Unsure about what to do next and whether he has the talent to follow his dreams, he and his best friends go and drown their sorrows at a local drag show, where Robin realises there might be a different, more sequinned path for him . . .

With a mother who won’t stop talking, a boyfriend who won’t acknowledge him and a best friend who is dying to cover him in glitter make up, there’s only one thing for Robin to do: bring it to the runway.


Publication Date: 6th August

TW: homophobia, hate crime, toxic relationship, use of a homophobic slur

Goodreads | Waterstones | Amazon | Book Depository


My Thoughts:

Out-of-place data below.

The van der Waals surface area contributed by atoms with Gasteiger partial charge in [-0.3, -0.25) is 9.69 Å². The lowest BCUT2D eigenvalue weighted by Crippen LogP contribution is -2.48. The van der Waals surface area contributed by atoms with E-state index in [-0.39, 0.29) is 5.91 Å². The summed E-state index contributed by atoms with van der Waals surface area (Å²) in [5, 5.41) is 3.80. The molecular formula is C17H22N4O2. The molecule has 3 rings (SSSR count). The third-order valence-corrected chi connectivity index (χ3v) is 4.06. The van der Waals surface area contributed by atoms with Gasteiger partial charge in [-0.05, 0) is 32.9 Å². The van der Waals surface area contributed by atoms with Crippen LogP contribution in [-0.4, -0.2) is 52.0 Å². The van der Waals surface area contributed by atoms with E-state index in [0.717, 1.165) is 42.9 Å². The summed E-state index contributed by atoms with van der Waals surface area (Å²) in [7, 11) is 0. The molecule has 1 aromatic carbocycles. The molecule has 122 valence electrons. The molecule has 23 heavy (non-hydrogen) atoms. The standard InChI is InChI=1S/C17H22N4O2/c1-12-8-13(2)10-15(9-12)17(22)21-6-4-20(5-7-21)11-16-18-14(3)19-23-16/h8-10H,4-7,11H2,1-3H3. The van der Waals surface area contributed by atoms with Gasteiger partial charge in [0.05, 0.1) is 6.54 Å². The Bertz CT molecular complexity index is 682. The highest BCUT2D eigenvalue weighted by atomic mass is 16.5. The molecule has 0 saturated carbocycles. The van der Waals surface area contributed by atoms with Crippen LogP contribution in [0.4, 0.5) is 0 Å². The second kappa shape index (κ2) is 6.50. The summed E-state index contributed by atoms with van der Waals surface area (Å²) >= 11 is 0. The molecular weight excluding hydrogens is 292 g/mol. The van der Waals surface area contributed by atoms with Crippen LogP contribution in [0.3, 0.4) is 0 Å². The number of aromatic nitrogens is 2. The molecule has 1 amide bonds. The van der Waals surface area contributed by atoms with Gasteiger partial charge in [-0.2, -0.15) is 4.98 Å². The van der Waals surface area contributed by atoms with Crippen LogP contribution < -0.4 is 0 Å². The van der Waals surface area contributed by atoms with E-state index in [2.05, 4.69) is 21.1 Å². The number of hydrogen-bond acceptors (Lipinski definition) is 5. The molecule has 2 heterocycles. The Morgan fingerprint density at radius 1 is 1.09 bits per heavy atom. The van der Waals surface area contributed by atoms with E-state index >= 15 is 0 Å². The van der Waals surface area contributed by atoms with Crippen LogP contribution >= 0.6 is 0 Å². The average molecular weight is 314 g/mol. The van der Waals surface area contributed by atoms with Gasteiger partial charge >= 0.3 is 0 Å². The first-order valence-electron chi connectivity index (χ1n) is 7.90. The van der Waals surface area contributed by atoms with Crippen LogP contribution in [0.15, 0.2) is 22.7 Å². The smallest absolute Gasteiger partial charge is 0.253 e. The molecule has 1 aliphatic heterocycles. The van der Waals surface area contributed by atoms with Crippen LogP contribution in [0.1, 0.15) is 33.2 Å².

This YA contemporary is one that is sorely needed, with its exploration of learning to follow your own path. It’s set in that uncertain time of finishing school and moving into the world, with an incredibly accurate depiction of the uni process of application and rejection. Lester completely captures that sense of uncertainty and lost being untethered. As someone in this exact position, it felt so reassuring to see Robin’s journey. He’s a fantastic protagonist that is just so easy to empathise with. However, he is not without flaws, he is messy and all the more human for it. This is completely his story of self-discovery and learning to love every part of himself.